So, What Is Trap Feminism? Sesali Bowen Explains

Photographed by Erin Yamagata.
When entertainment writer Sesali Bowen walks into a room, she owns it. Though she thinks before she speaks, she's not afraid to let you know what's on her mind — and then put all of that into words. When Bowen was younger, she spent her free time doing one of two things: journaling, or daydreaming about journaling. After she realized her knack of writing could, essentially, write her future, she focused on her innate interests that, too, came from her heart: gender studies, women's health, race, and more. Following stints at Planned Parenthood and Oxygen, her efforts landed her at Refinery29, where she currently writes about entertainment and pop culture through what she calls her 'trap feminist' lens.
What is 'trap feminism,' you ask? Well, as Bowen explains to Refinery29's co-founder and global editor-in-chief Christene Barberich on this week's UnStyled podcast, it's her unique feminist sensibility that includes what she calls a "messy feminism," a mindset that goes beyond hip hop feminism, a theory started by Joan Morgan. "It's gritty, hood culture that specifically came from listening to trap music. Hip-hop and trap music is always critiqued for being anti-feminist," she explains. "But there is agency for women there; you just know how to look for it." And she's right.
A self-proclaimed "hood girl," Bowen hails from Chicago, Illinois, which lent her an upbringing that she uses in conjunction with her masters degree to look at aspects within the hip hop and feminist realms in a different way. Take going to the strip club to make it rain: "I think that's a classic, cliché critique of something like that; that this person only sees women as sexual objects, that they get to go and see and view in a sexual way and throw money at, and you know — that's that. But what does that say about women who choose to partake in that particular realm of sex work?" Amen.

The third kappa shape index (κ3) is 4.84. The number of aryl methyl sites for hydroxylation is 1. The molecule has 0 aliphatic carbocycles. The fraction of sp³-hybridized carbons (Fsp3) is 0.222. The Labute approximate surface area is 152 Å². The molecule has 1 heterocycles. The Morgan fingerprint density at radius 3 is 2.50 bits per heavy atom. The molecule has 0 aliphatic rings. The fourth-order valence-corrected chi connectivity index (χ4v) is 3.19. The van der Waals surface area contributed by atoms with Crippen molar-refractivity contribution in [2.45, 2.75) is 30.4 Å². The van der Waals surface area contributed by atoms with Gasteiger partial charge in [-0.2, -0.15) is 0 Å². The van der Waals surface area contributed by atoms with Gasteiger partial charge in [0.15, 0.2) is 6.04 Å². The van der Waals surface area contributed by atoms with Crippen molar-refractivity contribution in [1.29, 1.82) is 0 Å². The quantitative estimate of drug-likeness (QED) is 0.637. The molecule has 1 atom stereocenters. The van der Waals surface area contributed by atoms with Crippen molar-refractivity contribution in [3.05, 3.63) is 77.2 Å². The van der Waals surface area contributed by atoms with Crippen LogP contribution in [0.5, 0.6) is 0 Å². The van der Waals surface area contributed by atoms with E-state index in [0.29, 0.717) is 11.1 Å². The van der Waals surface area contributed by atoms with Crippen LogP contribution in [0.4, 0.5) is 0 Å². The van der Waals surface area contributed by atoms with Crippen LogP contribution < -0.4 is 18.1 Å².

If we start to focus too much on body positivity, we lose sight of the accountability that people need to not treat fat people like shit.

Sesali Bowen
Believe us when we say Bowen is Refinery29's expert on all things lit. Get to know her, and her thoughts on the aforementioned topics — including, but not limited to, body image, gender and sexuality, and so much more — on this week's episode of UnStyled.
You identify as queer. Tell us about what it was like accepting that label for yourself.
Sesali Bowen: "You know, the funny thing is: I've always been queer. Even when I was straight I was queer. Because I think that sex with fat women has always been contextualized as so outwardly other. I think the fact that I even had a sex life was so mind-blowing to some people. When they would find out it was almost as if I had outed myself, as if it was outside of the realm of acceptable, heterosexual sexuality. That someone would be a attracted to a fat person, that fat people have desires — I always felt very not straight."
What are some of your principles on style? What is the role that personal style plays in your life? SB: "I have a bittersweet relationship with style. I'm a fat girl. That is a self-identifier that I use. And I think that a lot of my style gets defined for me because I'm a person who has to wear plus-size clothes. So, I think that the places that I'm able to go to get clothes, the places that I'm able to look to for inspiration — as to the way certain things might look on my body — they're all very limited in that way."

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